Patients and Testing

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COVID-19 Testing

If you have symptoms of COVID-19, you should get tested with a nasal test. If you have been exposed to COVID-19 but do not have symptoms you should wait at least 3-4 days after exposure before getting tested. The Alabama Department of Public Health (ADPH) recommendation for testing is a PCR (nasal swab) test only. Blood tests for antibodies are not currently recommended for determining illness status.

Testing Recommendations and Requirements Info Sheet

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After persons are tested for COVID-19, they should go home to self-isolate and remain there until their results are reported to them by their healthcare provider. They are not to go anywhere other than home. If a person is being tested for COVID-19 and hospitalized, they will be in isolation prescribed by the facility's Infection Control Office. The decision to discontinue home isolation precautions should be made on a case-by-case basis, in consultation with healthcare providers and ADPH.

Going Back to Work

Whether an individual is a case or close contact, they should complete isolation/quarantine instructions before going back to work – plus – be completely fever-free for 24 hours without fever reducing medications. Having a repeat test in order to go back to work is not recommended and is discouraged - except in very specific situations (individual is immunocompromised). Employers should not need any additional documentation beyond the quarantine information (or letter if available) in order to allow return to work.

Testing Sites

Our COVID-19 Data and Surveillance Dashboard and COVID-19 Table provides a list of testing sites. These facilities have reported to the Alabama Department of Public Health (ADPH) that they are collecting specimens for COVID-19. This lists and dashboard map may not reflect all collection sites in Alabama. Call the testing site for additional information before visiting.

Persons with a Laboratory Confirmed Case of COVID-19 or Close Contacts of a Case

If you are diagnosed with COVID-19 or have been in close contact with someone with COVID-19, an employee (case investigator) from the health department might call you. Depending on which of these groups you fall under (case and/or contact) you may receive one or more calls. If you are initially a contact but later test positive for COVID-19 you will receive the initial call for contact tracing then an additional call for a case investigation should you later test positive. They will ask you to stay at home and self-quarantine for a given timeframe and provide other general information.

Please be sure to answer the call to help slow the spread of COVID-19. For resources for those with confirmed or suspected COVID-19 and to learn more about contact tracing, visit Contact Tracing.

For General Questions

For general COVID-19 questions, call 1-800-270-7268 or email Telephone calls are answered from 8 a.m. to 5 p.m., Monday through Friday, excluding holidays. Interpreters are available. For frequently asked questions and to check your symptoms, visit the COVID-19 Information Hub at


Here are some important resources for those with COVID-19 regarding their health:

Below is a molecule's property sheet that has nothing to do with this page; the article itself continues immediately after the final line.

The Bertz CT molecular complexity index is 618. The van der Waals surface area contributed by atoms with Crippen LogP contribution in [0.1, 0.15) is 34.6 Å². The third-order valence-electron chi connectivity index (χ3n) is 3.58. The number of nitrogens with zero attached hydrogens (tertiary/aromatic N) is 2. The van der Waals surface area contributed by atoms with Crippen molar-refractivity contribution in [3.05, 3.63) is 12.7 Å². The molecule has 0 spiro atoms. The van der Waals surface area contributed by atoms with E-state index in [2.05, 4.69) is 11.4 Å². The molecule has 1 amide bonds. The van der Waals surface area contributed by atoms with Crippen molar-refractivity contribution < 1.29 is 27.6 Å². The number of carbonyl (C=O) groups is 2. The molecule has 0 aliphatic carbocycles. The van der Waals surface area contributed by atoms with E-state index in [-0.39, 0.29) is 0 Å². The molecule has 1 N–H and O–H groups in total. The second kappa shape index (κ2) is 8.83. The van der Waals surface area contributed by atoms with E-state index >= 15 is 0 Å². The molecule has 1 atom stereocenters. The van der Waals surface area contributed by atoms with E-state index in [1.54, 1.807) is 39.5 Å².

Here are additional resources for those exposed to a person with COVID-19:

Testing Criteria

As commercial labs have continued to increase their capacity for testing for the virus causing COVID-19 disease, the ADPH Bureau of Clinical Laboratories (BCL) has refocused its testing efforts. Testing is focused toward persons at highest risk for COVID-19 disease and potential adverse outcomes or concerns regarding infection control (healthcare or long-term care workers) which is consistent with federal guidelines. If a patient does not meet ADPH's criteria and their physician wishes for them to be tested, the patient's specimen should be tested by a commercial laboratory.

ADPH BCL asks that specimens submitted to the State Laboratory follow the criteria below:

The patient is a resident (includes symptomatic and asymptomatic) of a long-term care facility and the facility has laboratory-confirmed cases in residents or staff, or are

  • Hospitalized patients with symptoms
  • Healthcare facility workers, workers in congregate living settings, and first responders with symptoms
  • Residents in long-term care facilities or other congregate living settings, including correctional and detention facilities and shelters, with symptoms
  • Persons without symptoms who have underlying medical conditions or disability placing them at a higher risk of complications, residency in a congregate housing setting such as a homeless shelter or long-term care facility, or screening of other asymptomatic individuals based on a case-by-case review and approval by the state health department or local health jurisdiction

Providers may order testing for persons not meeting the above criteria but are asked to use a commercial or clinical laboratory with which they have an agreement.

Testing Process

If testing will be conducted at ADPH BCL, the healthcare provider collects a nasopharyngeal, nasal, or oral specimen. The specimen is then put in a viral transport medium and shipped to the State Laboratory for testing. The average time from receipt of the specimen at the BCL to reporting results is usually between 24 to 72 hours. Test results are sent only to the healthcare provider who ordered the test. Do not call ADPH for test results.

Information regarding materials to collect the specimen, how to package the specimen properly, and how to ship the specimen to the BCL is available at Healthcare Providers (see Specimen Collection and Shipping Guidance and Specimen Packaging Instructions).

Page last updated: August 27, 2021